Only one employee received the overtime because that employee answered and responded to emergency calls, Shelton said. The potential solution is to move that employee, the maintenance supervisor, off the contract, he said. “You have to have someone answering the calls.”
HVAC services were performed without the appropriate state license and Environmental Protection Agency certification, the report said.
One maintenance employee performed refrigerant-related services 27 times before getting the required certification. Another employee performed Heating, Ventilation, Air Conditioning and Refrigeration work 32 times without a proper state license or supervision from a licensed technician.
Beyond environmental, health and safety hazards, an unlicensed or uncertified technician’s work can cost the school district fines ranging from $47,357 to $378,852 if it’s an ongoing occurrence.
RESPONSE: The employee referenced was not performing refrigerant work, but troubleshooting the problem and then referring to a professional.
The school district has credit arrangements with 23 retail stores, which allows maintenance employees to sign for purchases as items are needed. All but two have not been approved by the Secretary of Finance as required. Some of these vendors include Rumsey’s Electric, Meineke, Dover Plumbing, Sherman Williams and Dover Building Supply.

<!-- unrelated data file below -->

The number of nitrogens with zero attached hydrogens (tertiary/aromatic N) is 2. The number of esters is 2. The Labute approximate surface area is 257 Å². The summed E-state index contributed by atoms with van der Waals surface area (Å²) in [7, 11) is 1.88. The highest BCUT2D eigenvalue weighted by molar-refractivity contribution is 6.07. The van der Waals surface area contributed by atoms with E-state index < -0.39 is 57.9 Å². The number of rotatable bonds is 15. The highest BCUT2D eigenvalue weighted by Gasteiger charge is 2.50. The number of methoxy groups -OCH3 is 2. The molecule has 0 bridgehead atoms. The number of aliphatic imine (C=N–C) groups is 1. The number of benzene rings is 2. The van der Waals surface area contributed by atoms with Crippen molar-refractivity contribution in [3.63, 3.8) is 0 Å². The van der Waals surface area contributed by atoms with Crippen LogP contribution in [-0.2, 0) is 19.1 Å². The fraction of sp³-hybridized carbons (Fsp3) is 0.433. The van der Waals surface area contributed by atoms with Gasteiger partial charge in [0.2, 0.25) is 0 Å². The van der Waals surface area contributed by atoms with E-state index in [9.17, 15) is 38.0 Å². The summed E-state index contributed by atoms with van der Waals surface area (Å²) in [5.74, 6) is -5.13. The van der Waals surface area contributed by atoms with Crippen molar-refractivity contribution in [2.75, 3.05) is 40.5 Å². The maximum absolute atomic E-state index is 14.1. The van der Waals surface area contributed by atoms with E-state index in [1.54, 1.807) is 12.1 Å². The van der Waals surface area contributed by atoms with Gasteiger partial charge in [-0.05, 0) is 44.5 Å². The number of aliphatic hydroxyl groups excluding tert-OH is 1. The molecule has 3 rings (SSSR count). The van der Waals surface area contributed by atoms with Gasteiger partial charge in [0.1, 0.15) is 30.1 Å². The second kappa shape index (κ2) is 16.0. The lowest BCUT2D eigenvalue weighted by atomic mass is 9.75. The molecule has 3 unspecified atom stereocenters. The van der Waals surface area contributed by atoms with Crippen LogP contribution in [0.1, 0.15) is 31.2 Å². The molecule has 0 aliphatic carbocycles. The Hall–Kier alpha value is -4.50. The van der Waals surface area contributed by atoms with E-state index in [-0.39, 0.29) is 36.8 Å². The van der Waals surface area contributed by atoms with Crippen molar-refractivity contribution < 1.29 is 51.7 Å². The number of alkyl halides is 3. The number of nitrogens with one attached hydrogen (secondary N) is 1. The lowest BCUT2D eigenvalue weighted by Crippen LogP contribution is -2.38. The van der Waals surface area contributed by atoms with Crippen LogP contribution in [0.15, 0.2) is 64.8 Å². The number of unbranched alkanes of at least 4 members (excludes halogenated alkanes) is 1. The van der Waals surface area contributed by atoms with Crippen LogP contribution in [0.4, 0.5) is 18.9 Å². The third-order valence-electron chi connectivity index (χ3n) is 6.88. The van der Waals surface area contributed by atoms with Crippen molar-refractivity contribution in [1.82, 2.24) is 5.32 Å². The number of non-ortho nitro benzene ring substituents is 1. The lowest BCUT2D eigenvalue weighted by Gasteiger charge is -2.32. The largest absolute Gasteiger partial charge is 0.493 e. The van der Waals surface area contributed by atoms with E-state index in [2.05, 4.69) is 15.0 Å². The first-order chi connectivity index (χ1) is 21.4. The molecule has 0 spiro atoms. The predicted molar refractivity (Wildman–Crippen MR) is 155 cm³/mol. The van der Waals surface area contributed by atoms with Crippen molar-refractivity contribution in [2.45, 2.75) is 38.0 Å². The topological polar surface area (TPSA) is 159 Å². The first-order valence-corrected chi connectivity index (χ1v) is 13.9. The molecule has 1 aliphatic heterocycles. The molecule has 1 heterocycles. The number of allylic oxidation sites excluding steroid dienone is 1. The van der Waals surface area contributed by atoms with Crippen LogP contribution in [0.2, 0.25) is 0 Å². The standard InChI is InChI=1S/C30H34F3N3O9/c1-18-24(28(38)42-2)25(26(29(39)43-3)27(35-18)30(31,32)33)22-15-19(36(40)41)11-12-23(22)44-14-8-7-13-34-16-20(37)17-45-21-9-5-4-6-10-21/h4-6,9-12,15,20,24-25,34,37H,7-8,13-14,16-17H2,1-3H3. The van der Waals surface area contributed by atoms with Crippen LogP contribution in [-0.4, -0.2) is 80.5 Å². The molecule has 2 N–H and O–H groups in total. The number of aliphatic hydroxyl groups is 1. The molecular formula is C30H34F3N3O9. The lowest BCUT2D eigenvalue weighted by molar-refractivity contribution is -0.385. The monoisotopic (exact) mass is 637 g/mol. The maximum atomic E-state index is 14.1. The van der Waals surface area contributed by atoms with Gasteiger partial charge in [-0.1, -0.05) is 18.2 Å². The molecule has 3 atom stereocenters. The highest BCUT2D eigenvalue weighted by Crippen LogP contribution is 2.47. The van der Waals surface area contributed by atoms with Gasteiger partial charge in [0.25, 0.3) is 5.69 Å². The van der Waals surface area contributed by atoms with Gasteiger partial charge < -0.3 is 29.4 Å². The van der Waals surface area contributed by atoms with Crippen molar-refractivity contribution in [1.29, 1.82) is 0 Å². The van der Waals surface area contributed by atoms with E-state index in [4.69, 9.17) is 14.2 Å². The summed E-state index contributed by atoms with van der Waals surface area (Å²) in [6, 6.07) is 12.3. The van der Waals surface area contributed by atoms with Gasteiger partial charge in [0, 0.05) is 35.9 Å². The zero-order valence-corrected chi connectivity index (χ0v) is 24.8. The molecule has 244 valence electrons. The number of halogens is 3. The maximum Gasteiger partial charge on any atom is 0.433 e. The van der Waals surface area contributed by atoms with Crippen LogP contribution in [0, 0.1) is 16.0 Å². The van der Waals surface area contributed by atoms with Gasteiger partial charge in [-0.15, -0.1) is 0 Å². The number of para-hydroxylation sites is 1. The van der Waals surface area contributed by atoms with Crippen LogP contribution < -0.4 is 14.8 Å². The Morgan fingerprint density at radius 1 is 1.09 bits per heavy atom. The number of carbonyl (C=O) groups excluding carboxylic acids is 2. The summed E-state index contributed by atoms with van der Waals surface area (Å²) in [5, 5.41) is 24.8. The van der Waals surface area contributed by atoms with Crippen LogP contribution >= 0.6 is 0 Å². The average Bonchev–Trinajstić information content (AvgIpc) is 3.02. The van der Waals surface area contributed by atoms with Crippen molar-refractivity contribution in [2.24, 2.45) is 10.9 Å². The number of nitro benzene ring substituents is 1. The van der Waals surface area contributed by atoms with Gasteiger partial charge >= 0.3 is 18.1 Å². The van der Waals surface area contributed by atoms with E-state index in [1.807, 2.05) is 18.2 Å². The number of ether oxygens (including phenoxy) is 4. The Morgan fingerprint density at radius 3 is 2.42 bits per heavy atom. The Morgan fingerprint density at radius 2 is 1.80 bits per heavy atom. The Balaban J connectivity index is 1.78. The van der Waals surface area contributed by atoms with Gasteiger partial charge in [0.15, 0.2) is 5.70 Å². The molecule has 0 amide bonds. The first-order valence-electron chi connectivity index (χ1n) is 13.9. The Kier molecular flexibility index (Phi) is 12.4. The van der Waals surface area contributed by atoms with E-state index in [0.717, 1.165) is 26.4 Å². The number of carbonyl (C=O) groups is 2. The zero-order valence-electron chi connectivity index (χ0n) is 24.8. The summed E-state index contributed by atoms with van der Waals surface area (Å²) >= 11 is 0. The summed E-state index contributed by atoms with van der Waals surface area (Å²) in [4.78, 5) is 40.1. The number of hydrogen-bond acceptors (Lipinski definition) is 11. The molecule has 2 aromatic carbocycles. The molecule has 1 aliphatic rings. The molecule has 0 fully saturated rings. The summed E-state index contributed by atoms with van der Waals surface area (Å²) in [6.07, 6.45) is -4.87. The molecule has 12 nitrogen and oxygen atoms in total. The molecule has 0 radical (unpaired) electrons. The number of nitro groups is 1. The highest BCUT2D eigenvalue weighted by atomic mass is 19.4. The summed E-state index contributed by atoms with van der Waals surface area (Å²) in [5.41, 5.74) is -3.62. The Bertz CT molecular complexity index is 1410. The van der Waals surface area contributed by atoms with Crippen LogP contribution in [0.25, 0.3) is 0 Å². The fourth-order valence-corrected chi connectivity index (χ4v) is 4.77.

The second violation was the purchase of two HVAC units, costing $6,500 each, a year before they were installed. Buying equipment so far in advance goes against “good purchasing practices,” the report said.
The third violation was an unauthorized petty cash account kept at an employee’s home.
Two drain pans for the HVAC system were delivered to Dover High School and turned out to be defective. They were never recorded on an equipment list and then sold as scrap metal. The proceeds of that sale went into the unauthorized petty cash account, according to the state auditor’s report.
RESPONSE: “All purchases are verified by the Supervisor of Buildings and Grounds. The addition of work order numbers to purchases was implemented. As a result, invoices will be tied to specific work orders,” the district wrote.